TSA screeners lack training, supervision

Airport screeners are not getting all of the training they need, nor is their performance monitored on a regular basis, according to a new General Accounting Office report.

Airport screeners are not getting all of the training they need, nor is their performance monitored on a regular basis, according to a new General Accounting Office report.

In a preliminary review of the federalized screener workforce, GAO found that the Transportation Security Administration has not deployed a "recurrent or supervisory training program to ensure that screeners are effectively trained and supervised." The report (GAO-03-1173) goes on to say that TSA "collects little information to measure screener performance in detecting threat objects."

GAO, however, gives the agency credit for taking some steps to address these areas, such as designing an annual retraining program and forging a partnership with the Agriculture Department Graduate School to develop a training course for supervisors.

"GAO says that we need to come up with more training programs. We are doing that," said TSA spokesman Nico Melendez. The agency is also deploying a three-part evaluation system for its screener workforce, according to spokesman Brian Turmail. About 28,000 screeners have completed two phases of the evaluation. Roughly 3 percent of the 50,000 screeners in the agency have been fired for failing to pass different portions of the test, Turmail said.

At the time of its review, GAO was not aware of the evaluation process, according to Cathleen Berrick, GAO's acting director of homeland security and justice issues. She said GAO will continue to monitor the situation as its investigation continues. The agency is scheduled to issue a more comprehensive report on airport screening in April.

Screeners in Boston, Washington, and Norfolk interviewed by Government Executive earlier this month said they have not received refresher training. They were also unclear about what system of measurement would be used to gauge their performance. GAO found similar results in its investigation.

GAO reported that TSA plans to deploy the first of six modules for recurring training in October. The remaining five are expected to be introduced next year.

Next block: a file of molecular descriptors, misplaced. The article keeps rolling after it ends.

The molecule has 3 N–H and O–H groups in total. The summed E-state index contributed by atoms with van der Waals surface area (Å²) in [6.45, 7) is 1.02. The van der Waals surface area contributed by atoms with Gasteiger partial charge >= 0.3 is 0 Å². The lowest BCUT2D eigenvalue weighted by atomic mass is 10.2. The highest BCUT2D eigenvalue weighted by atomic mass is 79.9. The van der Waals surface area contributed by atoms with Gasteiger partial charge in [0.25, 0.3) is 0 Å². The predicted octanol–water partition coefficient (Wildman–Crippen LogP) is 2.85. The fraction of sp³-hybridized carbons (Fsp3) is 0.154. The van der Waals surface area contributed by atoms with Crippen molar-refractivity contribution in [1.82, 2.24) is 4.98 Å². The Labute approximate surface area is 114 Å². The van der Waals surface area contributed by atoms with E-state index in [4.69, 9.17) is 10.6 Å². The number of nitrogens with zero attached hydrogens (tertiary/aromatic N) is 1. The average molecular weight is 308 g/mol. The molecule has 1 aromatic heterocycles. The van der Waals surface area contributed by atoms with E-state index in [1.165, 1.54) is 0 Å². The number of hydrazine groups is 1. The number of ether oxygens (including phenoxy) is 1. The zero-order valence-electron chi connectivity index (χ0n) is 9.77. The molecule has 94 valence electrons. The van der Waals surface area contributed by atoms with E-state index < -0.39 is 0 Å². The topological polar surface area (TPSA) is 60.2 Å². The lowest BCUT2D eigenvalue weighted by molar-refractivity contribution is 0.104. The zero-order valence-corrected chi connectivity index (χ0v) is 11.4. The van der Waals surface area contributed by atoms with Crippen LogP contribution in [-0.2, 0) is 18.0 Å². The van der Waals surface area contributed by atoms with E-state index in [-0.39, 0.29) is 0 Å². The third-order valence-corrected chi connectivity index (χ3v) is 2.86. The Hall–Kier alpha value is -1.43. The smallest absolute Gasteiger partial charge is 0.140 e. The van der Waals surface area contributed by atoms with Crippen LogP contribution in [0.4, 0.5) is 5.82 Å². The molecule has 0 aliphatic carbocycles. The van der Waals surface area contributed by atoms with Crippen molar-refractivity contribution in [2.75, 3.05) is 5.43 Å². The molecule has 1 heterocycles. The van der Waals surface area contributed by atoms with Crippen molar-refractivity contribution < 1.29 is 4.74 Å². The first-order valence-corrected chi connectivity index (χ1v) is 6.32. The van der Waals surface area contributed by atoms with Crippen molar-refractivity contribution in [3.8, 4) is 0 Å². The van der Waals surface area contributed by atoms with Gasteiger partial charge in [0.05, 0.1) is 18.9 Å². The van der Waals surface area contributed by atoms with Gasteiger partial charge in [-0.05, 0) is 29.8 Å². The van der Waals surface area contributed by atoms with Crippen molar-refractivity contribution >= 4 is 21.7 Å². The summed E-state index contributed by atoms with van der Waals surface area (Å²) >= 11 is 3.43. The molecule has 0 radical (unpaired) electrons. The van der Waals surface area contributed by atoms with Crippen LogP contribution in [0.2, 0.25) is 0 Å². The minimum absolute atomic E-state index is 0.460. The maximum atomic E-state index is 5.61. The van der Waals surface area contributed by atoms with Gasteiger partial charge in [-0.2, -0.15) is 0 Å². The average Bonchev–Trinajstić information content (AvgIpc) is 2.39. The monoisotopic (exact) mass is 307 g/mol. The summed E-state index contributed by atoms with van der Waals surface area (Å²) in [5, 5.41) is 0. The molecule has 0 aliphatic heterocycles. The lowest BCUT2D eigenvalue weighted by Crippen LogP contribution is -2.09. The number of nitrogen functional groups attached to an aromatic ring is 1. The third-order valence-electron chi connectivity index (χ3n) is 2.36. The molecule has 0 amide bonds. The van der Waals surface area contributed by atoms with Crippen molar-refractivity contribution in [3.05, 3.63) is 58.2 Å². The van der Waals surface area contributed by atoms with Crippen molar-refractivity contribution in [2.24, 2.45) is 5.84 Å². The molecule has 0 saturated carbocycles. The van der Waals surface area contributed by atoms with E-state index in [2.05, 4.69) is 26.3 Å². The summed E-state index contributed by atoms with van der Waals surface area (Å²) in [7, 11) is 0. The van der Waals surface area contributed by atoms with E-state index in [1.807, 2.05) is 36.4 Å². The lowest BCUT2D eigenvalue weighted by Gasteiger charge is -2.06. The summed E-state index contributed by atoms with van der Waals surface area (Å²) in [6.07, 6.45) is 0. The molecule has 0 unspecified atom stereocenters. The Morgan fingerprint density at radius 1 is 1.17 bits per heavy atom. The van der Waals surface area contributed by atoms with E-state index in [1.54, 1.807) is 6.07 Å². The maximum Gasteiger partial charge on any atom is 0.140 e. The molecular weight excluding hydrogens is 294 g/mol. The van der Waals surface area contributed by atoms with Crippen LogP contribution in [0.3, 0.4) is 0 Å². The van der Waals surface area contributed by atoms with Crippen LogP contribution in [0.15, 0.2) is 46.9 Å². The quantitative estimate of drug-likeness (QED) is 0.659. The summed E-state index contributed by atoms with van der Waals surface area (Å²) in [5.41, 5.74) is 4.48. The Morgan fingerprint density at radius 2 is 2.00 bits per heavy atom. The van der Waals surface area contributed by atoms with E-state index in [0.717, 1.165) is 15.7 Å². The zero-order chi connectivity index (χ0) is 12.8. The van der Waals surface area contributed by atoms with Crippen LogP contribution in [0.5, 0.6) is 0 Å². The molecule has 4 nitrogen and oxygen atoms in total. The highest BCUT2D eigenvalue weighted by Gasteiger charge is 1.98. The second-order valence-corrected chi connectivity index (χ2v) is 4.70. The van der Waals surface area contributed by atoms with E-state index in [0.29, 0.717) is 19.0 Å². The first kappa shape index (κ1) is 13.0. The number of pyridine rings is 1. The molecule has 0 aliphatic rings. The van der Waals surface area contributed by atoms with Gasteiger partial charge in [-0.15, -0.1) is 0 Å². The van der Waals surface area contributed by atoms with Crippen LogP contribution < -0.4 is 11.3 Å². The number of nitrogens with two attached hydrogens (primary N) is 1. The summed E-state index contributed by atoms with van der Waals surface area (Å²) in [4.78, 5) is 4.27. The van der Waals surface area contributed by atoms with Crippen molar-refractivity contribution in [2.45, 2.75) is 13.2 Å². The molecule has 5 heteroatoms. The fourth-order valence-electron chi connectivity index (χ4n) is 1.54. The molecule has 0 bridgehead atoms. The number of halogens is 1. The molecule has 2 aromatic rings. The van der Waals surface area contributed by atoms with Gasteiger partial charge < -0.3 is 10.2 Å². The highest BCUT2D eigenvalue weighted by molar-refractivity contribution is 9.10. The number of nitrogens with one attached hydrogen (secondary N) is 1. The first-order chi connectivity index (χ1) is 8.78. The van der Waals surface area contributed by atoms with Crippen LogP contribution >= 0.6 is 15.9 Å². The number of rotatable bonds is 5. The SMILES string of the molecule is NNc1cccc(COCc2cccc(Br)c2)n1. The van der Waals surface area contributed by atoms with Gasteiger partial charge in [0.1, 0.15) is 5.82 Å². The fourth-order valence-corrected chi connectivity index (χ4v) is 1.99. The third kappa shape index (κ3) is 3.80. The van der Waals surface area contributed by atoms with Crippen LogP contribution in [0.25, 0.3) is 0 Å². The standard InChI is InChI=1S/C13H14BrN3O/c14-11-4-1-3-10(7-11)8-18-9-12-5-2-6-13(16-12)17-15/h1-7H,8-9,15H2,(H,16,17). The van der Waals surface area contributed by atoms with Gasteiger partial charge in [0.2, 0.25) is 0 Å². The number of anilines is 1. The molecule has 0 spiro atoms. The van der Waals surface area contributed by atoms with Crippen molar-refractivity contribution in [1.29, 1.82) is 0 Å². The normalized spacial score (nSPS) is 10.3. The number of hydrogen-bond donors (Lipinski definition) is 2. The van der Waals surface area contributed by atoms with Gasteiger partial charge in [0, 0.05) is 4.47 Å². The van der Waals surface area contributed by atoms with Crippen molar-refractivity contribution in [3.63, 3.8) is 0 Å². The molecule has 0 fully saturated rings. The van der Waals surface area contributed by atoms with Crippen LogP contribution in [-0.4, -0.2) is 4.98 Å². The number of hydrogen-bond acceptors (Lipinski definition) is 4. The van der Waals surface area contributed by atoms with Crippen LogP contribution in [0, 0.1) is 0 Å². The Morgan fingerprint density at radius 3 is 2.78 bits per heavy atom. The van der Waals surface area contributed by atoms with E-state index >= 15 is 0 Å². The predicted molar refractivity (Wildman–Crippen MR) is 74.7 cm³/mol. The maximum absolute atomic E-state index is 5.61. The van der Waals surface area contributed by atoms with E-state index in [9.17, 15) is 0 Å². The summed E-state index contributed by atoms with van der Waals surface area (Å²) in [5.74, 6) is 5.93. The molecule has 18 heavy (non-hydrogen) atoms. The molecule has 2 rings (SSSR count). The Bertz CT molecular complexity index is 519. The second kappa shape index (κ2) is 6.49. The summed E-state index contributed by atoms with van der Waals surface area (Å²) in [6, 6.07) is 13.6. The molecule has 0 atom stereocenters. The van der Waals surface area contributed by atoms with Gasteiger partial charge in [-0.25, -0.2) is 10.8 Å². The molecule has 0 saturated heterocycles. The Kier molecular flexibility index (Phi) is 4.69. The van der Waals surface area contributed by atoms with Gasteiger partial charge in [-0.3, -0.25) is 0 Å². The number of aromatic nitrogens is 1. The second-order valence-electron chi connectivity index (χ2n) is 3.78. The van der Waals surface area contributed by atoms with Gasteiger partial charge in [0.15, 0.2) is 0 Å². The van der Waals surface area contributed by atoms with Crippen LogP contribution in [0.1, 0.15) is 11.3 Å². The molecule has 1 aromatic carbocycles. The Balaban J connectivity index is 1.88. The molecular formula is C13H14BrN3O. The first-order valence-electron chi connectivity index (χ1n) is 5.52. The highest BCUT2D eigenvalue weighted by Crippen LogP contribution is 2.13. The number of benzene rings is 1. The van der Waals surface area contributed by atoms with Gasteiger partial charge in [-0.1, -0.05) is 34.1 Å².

To monitor performance, TSA sends out covert teams that try to sneak objects past passenger screeners. But the agency conducts far fewer such tests than the Federal Aviation Administration did when it was responsible for overseeing airport security, according to GAO. TSA officials said its tests are more rigorous.

Test results do not measure an individual screener's overall performance, but provide a "snapshot" of a screener's ability to detect a weapon at a specific time, TSA officials told GAO.

Classified portions of GAO's analysis suggest that weapons are still making their way past screeners, according to Gary Burns, a spokesman for Rep. John Mica, R-Fla., chairman of the House Transportation and Infrastructure Aviation Subcommittee. Mica requested the investigation.

Some of the security breaches are the result of inadequate technology, Burns added. "The report illustrates that we need to be making better use of our resources," said Burns. "Do we want TSA to spend time managing a workforce or getting better technology?"

Mica had opposed federalizing the screener workforce in the first place. He helped win passage of a provision in the law creating TSA that permits airports to opt out of the federal program and hire private screeners starting in November 2004. TSA is required to develop a program describing how airports can exercise that flexibility.

"We want them to have the program ready soon, so airports can move quickly to the new system," said Burns. "The reality is that TSA has moved along like a lumbering bureaucracy and has been slow to adapt. We are concerned that TSA will not be ready to work with airports when the time comes."

Before developing the opt-out program, TSA wants to evaluate five airports involved in a pilot program allowing them to use private screeners. The airports were initially required to follow the same training and staffing models as federalized airports, but some of those restrictions have been lifted recently. TSA expects to hire a contractor in the next week to review performance at the five airports.

"I want to hear what [officials at airports in the pilot program] are thinking. What would they vary?" TSA Administrator James Loy said during a recent interview with Government Executive. "I want to be honest and objective about putting the data on the table so they can make good decisions."